The wind. I don’t check flags. I don’t need to get a fix on how strong or exactly from where it blows. I like what it’s doing: pushing me faster than I’ve gone in months. I slip out to the car lane, the edge snow taking up room again. No cars or trucks, luckily, none in this direction, a few in the opposite. I worry what the bike does on these narrow tires if I have to pull suddenly off to let a vehicle pass. Once again, no good place to land.
The road clears⸺no snow and ice⸻and once more I hit twenty-two mph. This is decent for an untuned body. Heartrate monitor reads 153, which will be the highest reading for the day. Whole trip will average 141. Same trip in summer, heartrate hung in the low 130’s. Today, there’s more pain with the breathing.
The temperature falls and late afternoon descends into darkness. Keep going, no stops for food or drink. Keep spinning these pedal circles, though I sense I’m losing easy range of motion. The legs tighten and burn because they’re not used to this, a loop we did ferociously last summer. How long before I cramp? Serious biking means grinding. I have to keep turning the wheels.
Don’t let it beat you. Never let up.
I near the single hill on the route and remember a book’s advice to stay on the seat in early season; it builds leg strength. I shift to an easier gear. Can’t be sure which one. First signs of brain fog, the blood sugar dropping. I reach for the juice water bottle and try to open the top with my teeth. It resists. I work it and ease on the pedals, maybe down to sixteen mph. Did this at twenty to twenty-two in summer. Can’t budge the top, hadn’t expected the apple juice to freeze. Haven’t ridden this far at this temperature in a while. Too much spinning indoors.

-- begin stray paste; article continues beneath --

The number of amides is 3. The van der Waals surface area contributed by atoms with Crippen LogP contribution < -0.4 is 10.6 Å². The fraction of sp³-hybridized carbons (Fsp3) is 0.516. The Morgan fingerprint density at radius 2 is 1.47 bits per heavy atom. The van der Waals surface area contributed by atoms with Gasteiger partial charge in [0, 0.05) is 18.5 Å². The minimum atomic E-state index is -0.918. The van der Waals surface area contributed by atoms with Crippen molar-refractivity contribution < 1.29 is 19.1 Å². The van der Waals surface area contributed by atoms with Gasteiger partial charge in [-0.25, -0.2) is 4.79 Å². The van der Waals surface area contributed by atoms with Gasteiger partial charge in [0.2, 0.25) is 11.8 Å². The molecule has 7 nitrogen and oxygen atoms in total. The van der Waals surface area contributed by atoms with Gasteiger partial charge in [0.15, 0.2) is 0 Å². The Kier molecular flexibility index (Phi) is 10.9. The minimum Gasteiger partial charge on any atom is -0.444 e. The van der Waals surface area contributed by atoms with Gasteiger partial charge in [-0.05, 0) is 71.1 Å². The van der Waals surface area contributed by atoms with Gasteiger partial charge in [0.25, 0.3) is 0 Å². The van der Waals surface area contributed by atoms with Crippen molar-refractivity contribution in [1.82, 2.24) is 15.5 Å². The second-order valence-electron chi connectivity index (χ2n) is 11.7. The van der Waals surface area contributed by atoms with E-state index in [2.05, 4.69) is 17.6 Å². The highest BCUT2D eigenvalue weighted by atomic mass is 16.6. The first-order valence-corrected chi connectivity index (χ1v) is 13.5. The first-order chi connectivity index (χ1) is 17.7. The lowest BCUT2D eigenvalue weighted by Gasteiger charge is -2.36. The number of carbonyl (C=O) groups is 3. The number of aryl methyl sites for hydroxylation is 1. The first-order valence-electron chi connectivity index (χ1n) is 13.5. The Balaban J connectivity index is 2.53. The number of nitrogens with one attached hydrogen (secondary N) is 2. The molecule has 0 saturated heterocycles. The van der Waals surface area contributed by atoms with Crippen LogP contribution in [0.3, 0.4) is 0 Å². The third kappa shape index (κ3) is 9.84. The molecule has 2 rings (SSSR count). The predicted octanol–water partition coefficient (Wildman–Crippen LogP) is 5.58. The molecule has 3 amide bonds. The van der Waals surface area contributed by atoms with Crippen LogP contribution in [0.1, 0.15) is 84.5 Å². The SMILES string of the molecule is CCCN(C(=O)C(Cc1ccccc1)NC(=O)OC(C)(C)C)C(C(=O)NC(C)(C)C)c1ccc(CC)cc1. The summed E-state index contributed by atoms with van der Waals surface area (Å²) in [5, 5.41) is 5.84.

A Power Bar in that zippered rear pocket, impossible to grab. Headlights, commuter traffic, it’s the hour, cars pouring from the University of Massachusetts. Keep going. Don’t stop. It’s the cold. I’ll tighten up if I stop.
Dad: You live like you do because you know you’re going to die.
I’ll make Mister Donut. Two, three miles. I’ll get eats.
Aaahh, I forgot money. Gorge on the Power Bar there for the carbohydrate.
Pedal. Mister Donut. Get to Mister Donut.
Except, which road? Do I turn or stay on this? Brain’s shutting down more: blood sugar. Remember that humungous apple fritter last summer? That raised the blood sugar. Get me one of those. What am I thinking? I have no money. Pedal. Just pedal. Body can’t hold up forever like this.
I careen into the Mr. Donut parking lot. Clock says 5:00, still light. December was dark at 4:30. I wobble on the spiked bike shoes, balance bad, and set the Cannondale bike before Donut’s front glass door, then grab the juice bottle and head for the warmth. Open it inside.
There, I lean against a mammoth trash can for support and don’t remove glasses or helmet or gloves. Need the juice. With muscle I manage to twist off the plastic bottle’s top. I find ice.
Except for a tiny hole a gloved finger probes.
Customers stare and munch. To them, I’m a guy in tights, weird goggles, and an alien-looking helmet. Either they’re worried about me in this cold, or I’m a nutjob.
I wonder about me too.
I retreat to the foyer between the two sets of glass doors to the outside. Can’t bear the customers’ looks. No, I’m not buying anything, I almost said, just trying to get my good sense back.
Heat’s on high in here in the foyer. I poke into the bottle again. Ice has to melt. I sip and fumble for the rear pocket; fingers so numb, can’t be sure I’m clutching a zipper. Got something.
Power Bar, vanilla. I tear the wrapper. I’m as feral as a panther. Is that good? Don’t need the whole bar, though how I think this I can’t say. I bite. It’s a rock. I teeth the bar back and forth, hoping for a piece before a tooth breaks. I chomp a chunk.